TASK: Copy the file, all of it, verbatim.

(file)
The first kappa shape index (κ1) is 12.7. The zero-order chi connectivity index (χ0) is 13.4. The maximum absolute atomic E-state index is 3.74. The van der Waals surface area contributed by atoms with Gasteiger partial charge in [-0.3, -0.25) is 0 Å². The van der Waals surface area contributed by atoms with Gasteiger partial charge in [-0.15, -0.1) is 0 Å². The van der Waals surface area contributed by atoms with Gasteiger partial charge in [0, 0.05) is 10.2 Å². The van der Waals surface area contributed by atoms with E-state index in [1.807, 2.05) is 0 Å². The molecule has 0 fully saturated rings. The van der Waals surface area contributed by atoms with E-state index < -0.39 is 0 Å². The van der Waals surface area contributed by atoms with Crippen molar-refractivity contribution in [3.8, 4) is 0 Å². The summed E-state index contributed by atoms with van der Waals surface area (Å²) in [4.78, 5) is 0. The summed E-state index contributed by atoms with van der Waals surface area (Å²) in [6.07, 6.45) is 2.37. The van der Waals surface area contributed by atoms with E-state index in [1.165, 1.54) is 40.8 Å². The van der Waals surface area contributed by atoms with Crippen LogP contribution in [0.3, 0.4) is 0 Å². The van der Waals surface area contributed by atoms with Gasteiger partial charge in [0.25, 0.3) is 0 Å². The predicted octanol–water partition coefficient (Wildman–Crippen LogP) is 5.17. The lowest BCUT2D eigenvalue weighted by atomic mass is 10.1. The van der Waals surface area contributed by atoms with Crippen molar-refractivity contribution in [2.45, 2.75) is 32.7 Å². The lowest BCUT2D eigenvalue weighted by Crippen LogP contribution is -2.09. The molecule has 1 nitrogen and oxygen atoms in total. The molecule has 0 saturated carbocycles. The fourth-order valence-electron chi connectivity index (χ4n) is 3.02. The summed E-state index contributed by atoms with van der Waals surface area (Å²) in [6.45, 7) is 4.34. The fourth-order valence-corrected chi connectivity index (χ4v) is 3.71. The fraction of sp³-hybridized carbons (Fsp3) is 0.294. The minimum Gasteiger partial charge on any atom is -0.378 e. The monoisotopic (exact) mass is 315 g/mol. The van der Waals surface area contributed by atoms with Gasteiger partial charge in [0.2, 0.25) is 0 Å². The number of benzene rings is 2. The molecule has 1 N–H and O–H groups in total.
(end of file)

The first kappa shape index (κ1) is 12.7. The zero-order chi connectivity index (χ0) is 13.4. The maximum absolute atomic E-state index is 3.74. The van der Waals surface area contributed by atoms with Gasteiger partial charge in [-0.3, -0.25) is 0 Å². The van der Waals surface area contributed by atoms with Gasteiger partial charge in [-0.15, -0.1) is 0 Å². The van der Waals surface area contributed by atoms with Gasteiger partial charge in [0, 0.05) is 10.2 Å². The van der Waals surface area contributed by atoms with E-state index in [1.807, 2.05) is 0 Å². The molecule has 0 fully saturated rings. The van der Waals surface area contributed by atoms with E-state index < -0.39 is 0 Å². The van der Waals surface area contributed by atoms with Crippen molar-refractivity contribution in [3.8, 4) is 0 Å². The summed E-state index contributed by atoms with van der Waals surface area (Å²) in [4.78, 5) is 0. The summed E-state index contributed by atoms with van der Waals surface area (Å²) in [6.07, 6.45) is 2.37. The van der Waals surface area contributed by atoms with E-state index in [1.165, 1.54) is 40.8 Å². The van der Waals surface area contributed by atoms with Crippen LogP contribution in [0.3, 0.4) is 0 Å². The van der Waals surface area contributed by atoms with Gasteiger partial charge in [0.25, 0.3) is 0 Å². The predicted octanol–water partition coefficient (Wildman–Crippen LogP) is 5.17. The lowest BCUT2D eigenvalue weighted by atomic mass is 10.1. The van der Waals surface area contributed by atoms with Crippen molar-refractivity contribution in [2.45, 2.75) is 32.7 Å². The lowest BCUT2D eigenvalue weighted by Crippen LogP contribution is -2.09. The molecule has 1 nitrogen and oxygen atoms in total. The molecule has 0 saturated carbocycles. The fourth-order valence-electron chi connectivity index (χ4n) is 3.02. The summed E-state index contributed by atoms with van der Waals surface area (Å²) in [6.45, 7) is 4.34. The fourth-order valence-corrected chi connectivity index (χ4v) is 3.71. The fraction of sp³-hybridized carbons (Fsp3) is 0.294. The minimum Gasteiger partial charge on any atom is -0.378 e. The monoisotopic (exact) mass is 315 g/mol. The van der Waals surface area contributed by atoms with Gasteiger partial charge in [0.2, 0.25) is 0 Å². The number of benzene rings is 2. The molecule has 1 N–H and O–H groups in total.